How Long Do Data Scientists & Analytics Pros Stay at Their Jobs?
While the results of our recent quantitative hiring flash survey showed many teams are looking to hire data scientists and analytics professionals, we’re always curious to look at other measures of market activity!While employers may look to these numbers to evaluate recruiting and retention strategy, for data scientists and analytics professionals, it can also be beneficial if you’re, say, considering a career move (or proactively considering your career strategy) and wondering where you stand in regards to the industry average tenure.
Average Tenure and Job Change Percentages for Data Scientists & Analytics Professionals
To gauge the activity of the hiring market for data scientists and analytics professionals, we looked at a sample of hundreds of quantitative professionals in our network to determine:
- How many had changed jobs in 2018?
- And among those who had changed jobs, how long had they stayed in their previous position?
For this research we focused on quantitative professionals who had actually changed companies for their job change, and did not include those who had received a promotion or otherwise changed positions within the same company.
Our research found that 17.6% of data scientists and analytics professionals changed jobs in 2018. For those who changed jobs, their average tenure at their previous position was 2.6 years.
How Job Change Varies Based on Work Experience
As one might imagine, professionals who are earlier in their careers tend to change jobs more frequently than those with more experience. To illustrate this, we separated the sample by years of quantitative work experience and found that 21.4% of data scientists and analytics professionals with 0-10 years’ experience changed jobs in 2018 and their average tenure was 2.6 years, compared to only 14% of those with 11+ years’ experience, whose tenure was 2.8 years.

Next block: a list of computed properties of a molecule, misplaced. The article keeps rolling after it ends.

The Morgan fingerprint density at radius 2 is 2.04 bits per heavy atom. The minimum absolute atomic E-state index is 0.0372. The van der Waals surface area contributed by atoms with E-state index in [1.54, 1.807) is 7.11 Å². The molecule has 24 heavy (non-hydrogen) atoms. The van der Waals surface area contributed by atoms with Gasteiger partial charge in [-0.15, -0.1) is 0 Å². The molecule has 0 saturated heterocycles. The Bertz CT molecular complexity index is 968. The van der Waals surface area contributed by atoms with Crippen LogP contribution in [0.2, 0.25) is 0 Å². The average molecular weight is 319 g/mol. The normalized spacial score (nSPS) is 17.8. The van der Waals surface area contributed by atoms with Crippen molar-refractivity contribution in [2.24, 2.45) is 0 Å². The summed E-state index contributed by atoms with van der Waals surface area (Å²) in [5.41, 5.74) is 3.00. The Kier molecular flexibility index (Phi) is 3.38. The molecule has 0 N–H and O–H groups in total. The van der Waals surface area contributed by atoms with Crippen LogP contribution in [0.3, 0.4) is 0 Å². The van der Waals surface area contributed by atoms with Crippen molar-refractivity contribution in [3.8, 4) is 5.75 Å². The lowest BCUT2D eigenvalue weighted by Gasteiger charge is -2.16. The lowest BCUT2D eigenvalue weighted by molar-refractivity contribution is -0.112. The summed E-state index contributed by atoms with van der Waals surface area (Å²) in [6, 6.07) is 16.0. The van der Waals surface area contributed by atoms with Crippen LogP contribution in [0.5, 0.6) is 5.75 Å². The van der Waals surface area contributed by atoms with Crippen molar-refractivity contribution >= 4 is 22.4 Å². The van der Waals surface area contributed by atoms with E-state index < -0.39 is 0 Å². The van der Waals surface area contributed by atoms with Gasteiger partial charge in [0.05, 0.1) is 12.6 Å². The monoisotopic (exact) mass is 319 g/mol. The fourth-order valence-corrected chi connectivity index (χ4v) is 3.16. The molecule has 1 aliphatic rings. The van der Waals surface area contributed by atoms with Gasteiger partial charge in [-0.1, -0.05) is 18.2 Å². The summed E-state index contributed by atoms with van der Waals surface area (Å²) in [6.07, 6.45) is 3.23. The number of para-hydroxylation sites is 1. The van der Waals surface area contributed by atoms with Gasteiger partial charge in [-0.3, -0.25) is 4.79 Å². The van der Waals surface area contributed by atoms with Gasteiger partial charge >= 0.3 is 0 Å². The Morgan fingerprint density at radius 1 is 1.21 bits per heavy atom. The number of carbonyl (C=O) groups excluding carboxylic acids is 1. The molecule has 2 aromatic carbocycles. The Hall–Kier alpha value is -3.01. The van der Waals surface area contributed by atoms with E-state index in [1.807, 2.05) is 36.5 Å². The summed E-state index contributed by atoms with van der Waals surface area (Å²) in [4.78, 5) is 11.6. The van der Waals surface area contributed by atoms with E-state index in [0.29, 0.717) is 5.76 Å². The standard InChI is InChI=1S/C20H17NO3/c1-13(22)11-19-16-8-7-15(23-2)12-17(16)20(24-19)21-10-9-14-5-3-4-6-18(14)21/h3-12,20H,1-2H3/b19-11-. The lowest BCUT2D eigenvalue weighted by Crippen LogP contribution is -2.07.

While we were a bit surprised to see that the average tenure for quantitative professionals with more experience was still relatively close to the average tenure for professionals early in their careers, this might be because there are more quantitative leadership opportunities than ever before as more firms and industries look to embrace predictive analytics capabilities.
Implications for the 2019 Data Science & Analytics Market
While last year’s salary reports showed that salary changes from 2017 to 2018 were rather muted, this year we’re predicting a more noticeable bump in compensation, and an active market seems to support this prediction.
Implications for Employers
Despite the fact that more professionals are entering the data science and analytics fields, employers looking to hire senior-level leaders will still be targeting a much smaller pool of talent, so be deliberate in your approach to recruiting. Putting extra thought into writing an enticing job description helps you make a strong first impression, so I recently shared my insights on how to write stellar job descriptions for senior-level data science and analytics roles.
Implications for Professionals
If you’re a data scientist or analytics professional, whether you’re thinking about changing jobs or looking to stay where you are, our blogs on how to evaluate quantitative job offers and how to negotiate your salary both have great advice.If you’re looking to break into these fields or change roles within them, our data science and analytics recruiting team recently published a great guide on what skills and tools to learn as well as how to transition your skills. Best of luck!We hope this information was helpful! If you’re looking to hire predictive analytics or data science talent, or are looking for new opportunities, be sure to connect with us.